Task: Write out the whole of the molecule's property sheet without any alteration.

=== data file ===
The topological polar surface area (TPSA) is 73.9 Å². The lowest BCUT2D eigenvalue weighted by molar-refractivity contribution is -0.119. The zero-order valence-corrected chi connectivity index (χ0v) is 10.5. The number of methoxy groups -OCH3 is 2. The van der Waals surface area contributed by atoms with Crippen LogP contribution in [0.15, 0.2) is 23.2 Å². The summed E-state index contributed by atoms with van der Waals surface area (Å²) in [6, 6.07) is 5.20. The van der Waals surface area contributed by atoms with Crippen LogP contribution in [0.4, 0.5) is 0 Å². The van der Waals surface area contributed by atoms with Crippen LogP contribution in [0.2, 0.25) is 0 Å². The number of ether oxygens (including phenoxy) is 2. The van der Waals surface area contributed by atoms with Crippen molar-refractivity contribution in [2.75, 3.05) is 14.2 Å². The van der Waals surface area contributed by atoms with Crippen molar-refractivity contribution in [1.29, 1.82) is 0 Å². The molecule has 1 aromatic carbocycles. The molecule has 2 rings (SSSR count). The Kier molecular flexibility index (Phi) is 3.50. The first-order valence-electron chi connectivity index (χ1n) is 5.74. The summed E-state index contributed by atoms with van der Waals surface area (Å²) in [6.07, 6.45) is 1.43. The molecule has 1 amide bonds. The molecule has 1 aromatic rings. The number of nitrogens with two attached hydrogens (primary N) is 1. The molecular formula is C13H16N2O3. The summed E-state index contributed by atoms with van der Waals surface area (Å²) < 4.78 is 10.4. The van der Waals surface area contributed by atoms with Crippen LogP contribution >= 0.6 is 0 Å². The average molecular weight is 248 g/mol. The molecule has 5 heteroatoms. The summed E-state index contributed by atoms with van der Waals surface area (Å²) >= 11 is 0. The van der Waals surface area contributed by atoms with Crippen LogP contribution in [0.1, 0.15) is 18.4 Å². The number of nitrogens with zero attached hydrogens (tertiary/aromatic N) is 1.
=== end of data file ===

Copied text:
The topological polar surface area (TPSA) is 73.9 Å². The lowest BCUT2D eigenvalue weighted by molar-refractivity contribution is -0.119. The zero-order valence-corrected chi connectivity index (χ0v) is 10.5. The number of methoxy groups -OCH3 is 2. The van der Waals surface area contributed by atoms with Crippen LogP contribution in [0.15, 0.2) is 23.2 Å². The summed E-state index contributed by atoms with van der Waals surface area (Å²) in [6, 6.07) is 5.20. The van der Waals surface area contributed by atoms with Crippen LogP contribution in [0.4, 0.5) is 0 Å². The van der Waals surface area contributed by atoms with Crippen LogP contribution in [0.2, 0.25) is 0 Å². The number of ether oxygens (including phenoxy) is 2. The van der Waals surface area contributed by atoms with Crippen molar-refractivity contribution in [2.75, 3.05) is 14.2 Å². The van der Waals surface area contributed by atoms with Crippen molar-refractivity contribution in [1.29, 1.82) is 0 Å². The molecule has 1 aromatic carbocycles. The molecule has 2 rings (SSSR count). The Kier molecular flexibility index (Phi) is 3.50. The first-order valence-electron chi connectivity index (χ1n) is 5.74. The summed E-state index contributed by atoms with van der Waals surface area (Å²) in [6.07, 6.45) is 1.43. The molecule has 1 amide bonds. The molecule has 1 aromatic rings. The number of nitrogens with two attached hydrogens (primary N) is 1. The molecular formula is C13H16N2O3. The summed E-state index contributed by atoms with van der Waals surface area (Å²) < 4.78 is 10.4. The van der Waals surface area contributed by atoms with Crippen LogP contribution >= 0.6 is 0 Å². The average molecular weight is 248 g/mol. The molecule has 5 heteroatoms. The summed E-state index contributed by atoms with van der Waals surface area (Å²) >= 11 is 0. The van der Waals surface area contributed by atoms with Crippen LogP contribution in [0.1, 0.15) is 18.4 Å². The number of nitrogens with zero attached hydrogens (tertiary/aromatic N) is 1.